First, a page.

? Learned the art of story-telling from Flaubert. ? Most of his productions were short stories.

? Chose the subjects for his stories and novels chiefly from Norman peasant life. ? The Necklace, Ball-of-Fat (1880)《羊脂球》, The Piece of String and The Umbrella

Realism in Russia

? The beginning of modern Russian literature are to be traced to the Napoleonic wars.

? The political and philosophical aspirations of the Russian people expressed themselves in

the form of literature, and literature became the voice of the people.

Nikolai Gogol (1809-1852) ? Russian writer, humorist

? The first master of fiction in Russia to leave romantic conventions and go to life for his


? considered the founder of realism in Russian literature. Masterpiece: Dead Soul

? Chichikov乞乞可夫, the chief character, moves about the country buying serfs who have died since the last census but who must be carried on the tax roll until the next census. ? This novel is a picture of the worst aspects of Russian life, the inhumanity of the owners of the serfs, the vanity and immorality of the upper classes.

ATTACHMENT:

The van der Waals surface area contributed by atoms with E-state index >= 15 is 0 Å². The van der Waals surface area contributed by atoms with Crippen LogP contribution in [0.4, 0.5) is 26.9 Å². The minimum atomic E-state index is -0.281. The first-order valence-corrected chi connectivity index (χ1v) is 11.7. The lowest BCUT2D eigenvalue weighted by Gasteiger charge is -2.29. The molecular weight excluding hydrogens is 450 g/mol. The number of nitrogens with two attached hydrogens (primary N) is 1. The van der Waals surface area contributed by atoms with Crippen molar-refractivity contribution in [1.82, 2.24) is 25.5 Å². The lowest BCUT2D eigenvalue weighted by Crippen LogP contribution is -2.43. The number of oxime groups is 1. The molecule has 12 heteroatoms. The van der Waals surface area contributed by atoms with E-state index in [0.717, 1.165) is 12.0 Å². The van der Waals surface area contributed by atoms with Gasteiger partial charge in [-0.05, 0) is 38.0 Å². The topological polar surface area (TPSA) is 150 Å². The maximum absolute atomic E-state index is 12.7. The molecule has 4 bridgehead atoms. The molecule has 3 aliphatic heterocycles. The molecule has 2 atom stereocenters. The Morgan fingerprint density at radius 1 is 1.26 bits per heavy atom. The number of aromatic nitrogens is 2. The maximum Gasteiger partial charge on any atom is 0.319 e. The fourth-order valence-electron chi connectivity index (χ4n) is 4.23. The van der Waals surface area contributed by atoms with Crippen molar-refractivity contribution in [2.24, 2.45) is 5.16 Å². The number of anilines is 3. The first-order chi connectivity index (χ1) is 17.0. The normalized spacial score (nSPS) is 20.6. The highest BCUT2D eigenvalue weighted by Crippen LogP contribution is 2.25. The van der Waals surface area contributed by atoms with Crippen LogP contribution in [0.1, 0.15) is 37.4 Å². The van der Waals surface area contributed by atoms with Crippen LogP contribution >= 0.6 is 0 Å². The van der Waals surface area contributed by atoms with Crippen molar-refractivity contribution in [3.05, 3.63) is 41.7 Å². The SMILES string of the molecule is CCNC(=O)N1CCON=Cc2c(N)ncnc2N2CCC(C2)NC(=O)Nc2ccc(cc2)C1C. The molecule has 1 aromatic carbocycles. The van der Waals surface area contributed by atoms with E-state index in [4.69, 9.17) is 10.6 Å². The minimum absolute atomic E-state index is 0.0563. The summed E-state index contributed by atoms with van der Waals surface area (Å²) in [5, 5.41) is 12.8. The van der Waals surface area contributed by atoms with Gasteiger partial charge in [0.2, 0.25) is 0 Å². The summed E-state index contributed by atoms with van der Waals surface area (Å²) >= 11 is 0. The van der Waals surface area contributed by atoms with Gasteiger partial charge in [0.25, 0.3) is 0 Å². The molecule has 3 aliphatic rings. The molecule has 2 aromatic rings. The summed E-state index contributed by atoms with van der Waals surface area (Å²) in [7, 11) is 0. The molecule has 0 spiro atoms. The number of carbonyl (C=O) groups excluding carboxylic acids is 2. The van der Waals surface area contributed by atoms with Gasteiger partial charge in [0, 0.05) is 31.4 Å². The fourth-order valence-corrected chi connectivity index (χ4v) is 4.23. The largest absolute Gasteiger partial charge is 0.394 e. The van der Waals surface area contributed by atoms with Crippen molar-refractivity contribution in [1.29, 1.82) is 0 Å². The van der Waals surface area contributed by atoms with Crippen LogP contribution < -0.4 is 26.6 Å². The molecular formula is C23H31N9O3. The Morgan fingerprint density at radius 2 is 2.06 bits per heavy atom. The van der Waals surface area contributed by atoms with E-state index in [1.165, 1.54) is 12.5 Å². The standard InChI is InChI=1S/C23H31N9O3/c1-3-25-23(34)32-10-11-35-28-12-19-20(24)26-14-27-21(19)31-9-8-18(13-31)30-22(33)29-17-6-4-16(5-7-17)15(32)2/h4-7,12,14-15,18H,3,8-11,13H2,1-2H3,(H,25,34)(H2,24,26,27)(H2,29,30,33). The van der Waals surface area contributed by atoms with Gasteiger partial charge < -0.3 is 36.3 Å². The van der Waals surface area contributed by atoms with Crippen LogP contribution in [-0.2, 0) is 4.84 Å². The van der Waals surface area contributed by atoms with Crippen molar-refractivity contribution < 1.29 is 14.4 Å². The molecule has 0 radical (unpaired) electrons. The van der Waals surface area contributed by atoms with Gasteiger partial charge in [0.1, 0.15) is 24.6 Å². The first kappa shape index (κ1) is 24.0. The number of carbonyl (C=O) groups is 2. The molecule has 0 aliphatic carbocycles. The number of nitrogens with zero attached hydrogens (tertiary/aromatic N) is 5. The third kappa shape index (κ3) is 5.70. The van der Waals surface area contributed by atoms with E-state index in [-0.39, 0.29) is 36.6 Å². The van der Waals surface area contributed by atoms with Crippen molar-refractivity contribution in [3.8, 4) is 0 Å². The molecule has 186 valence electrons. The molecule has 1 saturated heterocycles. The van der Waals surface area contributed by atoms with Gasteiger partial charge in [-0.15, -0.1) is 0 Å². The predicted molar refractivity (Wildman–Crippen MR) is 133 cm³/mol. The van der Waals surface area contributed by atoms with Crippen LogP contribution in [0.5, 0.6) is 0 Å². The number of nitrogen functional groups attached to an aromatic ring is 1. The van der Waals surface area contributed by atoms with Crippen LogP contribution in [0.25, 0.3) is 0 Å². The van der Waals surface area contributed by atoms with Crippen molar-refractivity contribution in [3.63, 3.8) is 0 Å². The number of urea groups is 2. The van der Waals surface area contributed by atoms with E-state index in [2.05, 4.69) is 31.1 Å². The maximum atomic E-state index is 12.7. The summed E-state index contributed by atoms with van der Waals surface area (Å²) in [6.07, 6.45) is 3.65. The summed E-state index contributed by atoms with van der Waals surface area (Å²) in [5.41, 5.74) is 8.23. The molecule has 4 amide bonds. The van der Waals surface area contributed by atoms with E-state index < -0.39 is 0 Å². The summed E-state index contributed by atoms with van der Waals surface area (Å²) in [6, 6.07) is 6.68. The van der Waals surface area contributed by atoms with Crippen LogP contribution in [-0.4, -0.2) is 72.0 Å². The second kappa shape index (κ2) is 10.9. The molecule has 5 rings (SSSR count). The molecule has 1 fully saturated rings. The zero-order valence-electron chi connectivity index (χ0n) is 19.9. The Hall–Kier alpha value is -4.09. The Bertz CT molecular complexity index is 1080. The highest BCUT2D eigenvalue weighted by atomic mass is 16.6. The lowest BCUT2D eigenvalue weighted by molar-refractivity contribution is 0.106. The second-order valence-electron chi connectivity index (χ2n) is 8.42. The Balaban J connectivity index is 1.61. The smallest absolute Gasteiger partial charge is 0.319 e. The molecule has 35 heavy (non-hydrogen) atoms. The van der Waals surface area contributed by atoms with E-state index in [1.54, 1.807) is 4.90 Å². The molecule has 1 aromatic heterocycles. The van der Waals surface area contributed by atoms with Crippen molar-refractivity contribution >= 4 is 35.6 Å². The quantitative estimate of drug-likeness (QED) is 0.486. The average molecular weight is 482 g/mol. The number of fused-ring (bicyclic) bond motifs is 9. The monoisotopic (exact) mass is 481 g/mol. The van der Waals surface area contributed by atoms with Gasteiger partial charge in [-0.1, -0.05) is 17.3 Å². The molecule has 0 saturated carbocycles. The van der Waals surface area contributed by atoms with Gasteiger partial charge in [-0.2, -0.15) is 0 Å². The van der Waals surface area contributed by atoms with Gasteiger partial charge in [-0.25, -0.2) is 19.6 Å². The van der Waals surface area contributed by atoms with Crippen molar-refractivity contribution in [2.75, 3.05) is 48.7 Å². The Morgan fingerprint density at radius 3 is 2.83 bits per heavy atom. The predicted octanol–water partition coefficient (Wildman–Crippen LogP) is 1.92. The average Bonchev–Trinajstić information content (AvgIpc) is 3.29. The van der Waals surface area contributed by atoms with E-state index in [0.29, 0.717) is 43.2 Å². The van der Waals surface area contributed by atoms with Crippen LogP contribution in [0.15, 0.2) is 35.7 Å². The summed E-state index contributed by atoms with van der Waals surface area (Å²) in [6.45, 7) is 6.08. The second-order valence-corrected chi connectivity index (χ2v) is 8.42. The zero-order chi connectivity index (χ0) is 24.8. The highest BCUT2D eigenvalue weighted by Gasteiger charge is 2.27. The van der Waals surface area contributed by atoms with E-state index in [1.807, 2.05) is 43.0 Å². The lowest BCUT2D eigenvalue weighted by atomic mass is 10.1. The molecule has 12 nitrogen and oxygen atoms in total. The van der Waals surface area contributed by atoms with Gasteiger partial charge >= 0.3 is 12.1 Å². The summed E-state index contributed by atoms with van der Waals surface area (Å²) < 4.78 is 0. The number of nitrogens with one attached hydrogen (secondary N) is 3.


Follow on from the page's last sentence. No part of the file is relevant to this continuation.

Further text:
? The comment which Pushkin 普希金 make when he read the manuscript of Dead Soul is famous: God! What a sad country is Russia! Gogol invents nothing: it is the truth, the terrible truth.

IvaN Sergeyevich Turgenev (1818-1883) ? The first Russian author to gain recognition in the West.

? He was the man who opened the doors for younger contemporaries, Tolstoy and


His first important work: A Hunter’s Sketches ? Describes the miserable life of the peasants.

? Its effects on the abolition of serfdom 废除农奴制度 in Russia had often been

compared to that of Harriet Beech Stowe’s Uncle Tom’s Cabin on the abolition of slavery in the United States. Fathers and Sons

? His best known work

? regarded as one of the defining works of the 19th-century fiction

Fyodor Dostoyevsky ? Russian writer whose works combine religious mysticism with profound psychological



His Works:

? Crime and Punishment: the most popular of his novels, study of criminal psychology ? The Brothers Karamazov: as his masterpiece which was never completed. Count Leo Tolstoy ( 1828-1910) ? Russian writer and philosopher

? With Dostyevsky, Tolstoy made the Russian realistic novel a literary genre that ranks in

importance with classical Greek Tragedy and Elizabethan Drama.